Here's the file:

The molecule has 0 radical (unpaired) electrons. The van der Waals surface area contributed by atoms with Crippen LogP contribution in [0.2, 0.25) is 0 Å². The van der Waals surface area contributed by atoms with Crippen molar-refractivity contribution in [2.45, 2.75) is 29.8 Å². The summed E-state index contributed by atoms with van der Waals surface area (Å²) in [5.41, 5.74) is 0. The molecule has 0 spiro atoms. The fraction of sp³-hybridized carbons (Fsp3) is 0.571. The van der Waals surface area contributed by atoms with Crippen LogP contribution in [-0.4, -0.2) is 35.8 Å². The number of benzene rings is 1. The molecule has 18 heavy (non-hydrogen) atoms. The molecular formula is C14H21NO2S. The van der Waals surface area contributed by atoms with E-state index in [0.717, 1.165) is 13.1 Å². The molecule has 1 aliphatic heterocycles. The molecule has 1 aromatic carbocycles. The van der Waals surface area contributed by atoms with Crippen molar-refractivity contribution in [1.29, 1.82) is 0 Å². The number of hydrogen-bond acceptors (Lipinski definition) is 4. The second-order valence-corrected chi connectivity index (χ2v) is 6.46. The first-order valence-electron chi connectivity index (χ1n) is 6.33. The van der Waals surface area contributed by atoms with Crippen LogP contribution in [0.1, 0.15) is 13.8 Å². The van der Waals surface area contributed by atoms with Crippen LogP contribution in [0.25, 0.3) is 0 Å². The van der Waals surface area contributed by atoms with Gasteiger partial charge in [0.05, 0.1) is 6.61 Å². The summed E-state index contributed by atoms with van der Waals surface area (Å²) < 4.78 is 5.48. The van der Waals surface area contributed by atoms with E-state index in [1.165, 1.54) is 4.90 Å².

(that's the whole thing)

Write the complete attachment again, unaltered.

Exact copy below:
The molecule has 0 radical (unpaired) electrons. The van der Waals surface area contributed by atoms with Crippen LogP contribution in [0.2, 0.25) is 0 Å². The van der Waals surface area contributed by atoms with Crippen molar-refractivity contribution in [2.45, 2.75) is 29.8 Å². The summed E-state index contributed by atoms with van der Waals surface area (Å²) in [5.41, 5.74) is 0. The molecule has 0 spiro atoms. The fraction of sp³-hybridized carbons (Fsp3) is 0.571. The van der Waals surface area contributed by atoms with Crippen LogP contribution in [-0.4, -0.2) is 35.8 Å². The number of benzene rings is 1. The molecule has 18 heavy (non-hydrogen) atoms. The molecular formula is C14H21NO2S. The van der Waals surface area contributed by atoms with E-state index in [0.717, 1.165) is 13.1 Å². The molecule has 1 aliphatic heterocycles. The molecule has 1 aromatic carbocycles. The van der Waals surface area contributed by atoms with Crippen molar-refractivity contribution in [1.29, 1.82) is 0 Å². The number of hydrogen-bond acceptors (Lipinski definition) is 4. The second-order valence-corrected chi connectivity index (χ2v) is 6.46. The first-order valence-electron chi connectivity index (χ1n) is 6.33. The van der Waals surface area contributed by atoms with Crippen LogP contribution in [0.1, 0.15) is 13.8 Å². The van der Waals surface area contributed by atoms with Crippen LogP contribution in [0.25, 0.3) is 0 Å². The van der Waals surface area contributed by atoms with Gasteiger partial charge in [0.05, 0.1) is 6.61 Å². The summed E-state index contributed by atoms with van der Waals surface area (Å²) < 4.78 is 5.48. The van der Waals surface area contributed by atoms with E-state index in [1.165, 1.54) is 4.90 Å².